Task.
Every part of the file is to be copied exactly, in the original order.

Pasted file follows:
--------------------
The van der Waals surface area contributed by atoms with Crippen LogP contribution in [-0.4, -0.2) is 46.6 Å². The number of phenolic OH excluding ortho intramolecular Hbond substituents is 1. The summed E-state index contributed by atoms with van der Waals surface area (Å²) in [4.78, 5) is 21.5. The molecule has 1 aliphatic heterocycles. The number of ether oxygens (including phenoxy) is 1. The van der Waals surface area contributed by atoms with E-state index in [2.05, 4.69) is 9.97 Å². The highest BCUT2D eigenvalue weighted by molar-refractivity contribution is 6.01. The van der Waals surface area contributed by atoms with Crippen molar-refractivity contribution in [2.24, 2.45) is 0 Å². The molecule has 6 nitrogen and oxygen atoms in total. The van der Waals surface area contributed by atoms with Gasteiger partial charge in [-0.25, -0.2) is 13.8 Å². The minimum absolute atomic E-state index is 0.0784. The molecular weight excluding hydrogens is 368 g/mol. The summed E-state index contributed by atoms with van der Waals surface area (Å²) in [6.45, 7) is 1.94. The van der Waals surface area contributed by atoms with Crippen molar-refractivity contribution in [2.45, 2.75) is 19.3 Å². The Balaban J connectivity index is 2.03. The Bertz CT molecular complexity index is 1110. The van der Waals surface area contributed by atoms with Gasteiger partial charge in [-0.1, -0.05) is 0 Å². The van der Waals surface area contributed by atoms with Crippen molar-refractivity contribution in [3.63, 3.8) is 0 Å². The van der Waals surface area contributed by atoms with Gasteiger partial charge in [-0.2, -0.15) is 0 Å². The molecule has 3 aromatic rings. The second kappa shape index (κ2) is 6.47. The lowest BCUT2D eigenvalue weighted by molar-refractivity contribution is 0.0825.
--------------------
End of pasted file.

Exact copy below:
The van der Waals surface area contributed by atoms with Crippen LogP contribution in [-0.4, -0.2) is 46.6 Å². The number of phenolic OH excluding ortho intramolecular Hbond substituents is 1. The summed E-state index contributed by atoms with van der Waals surface area (Å²) in [4.78, 5) is 21.5. The molecule has 1 aliphatic heterocycles. The number of ether oxygens (including phenoxy) is 1. The van der Waals surface area contributed by atoms with E-state index in [2.05, 4.69) is 9.97 Å². The highest BCUT2D eigenvalue weighted by molar-refractivity contribution is 6.01. The van der Waals surface area contributed by atoms with Crippen molar-refractivity contribution in [2.24, 2.45) is 0 Å². The molecule has 6 nitrogen and oxygen atoms in total. The van der Waals surface area contributed by atoms with Gasteiger partial charge in [-0.25, -0.2) is 13.8 Å². The minimum absolute atomic E-state index is 0.0784. The molecular weight excluding hydrogens is 368 g/mol. The summed E-state index contributed by atoms with van der Waals surface area (Å²) in [6.45, 7) is 1.94. The van der Waals surface area contributed by atoms with Crippen molar-refractivity contribution in [2.45, 2.75) is 19.3 Å². The Balaban J connectivity index is 2.03. The Bertz CT molecular complexity index is 1110. The van der Waals surface area contributed by atoms with Gasteiger partial charge in [-0.1, -0.05) is 0 Å². The van der Waals surface area contributed by atoms with Crippen molar-refractivity contribution in [3.63, 3.8) is 0 Å². The van der Waals surface area contributed by atoms with Gasteiger partial charge in [-0.2, -0.15) is 0 Å². The molecule has 3 aromatic rings. The second kappa shape index (κ2) is 6.47. The lowest BCUT2D eigenvalue weighted by molar-refractivity contribution is 0.0825.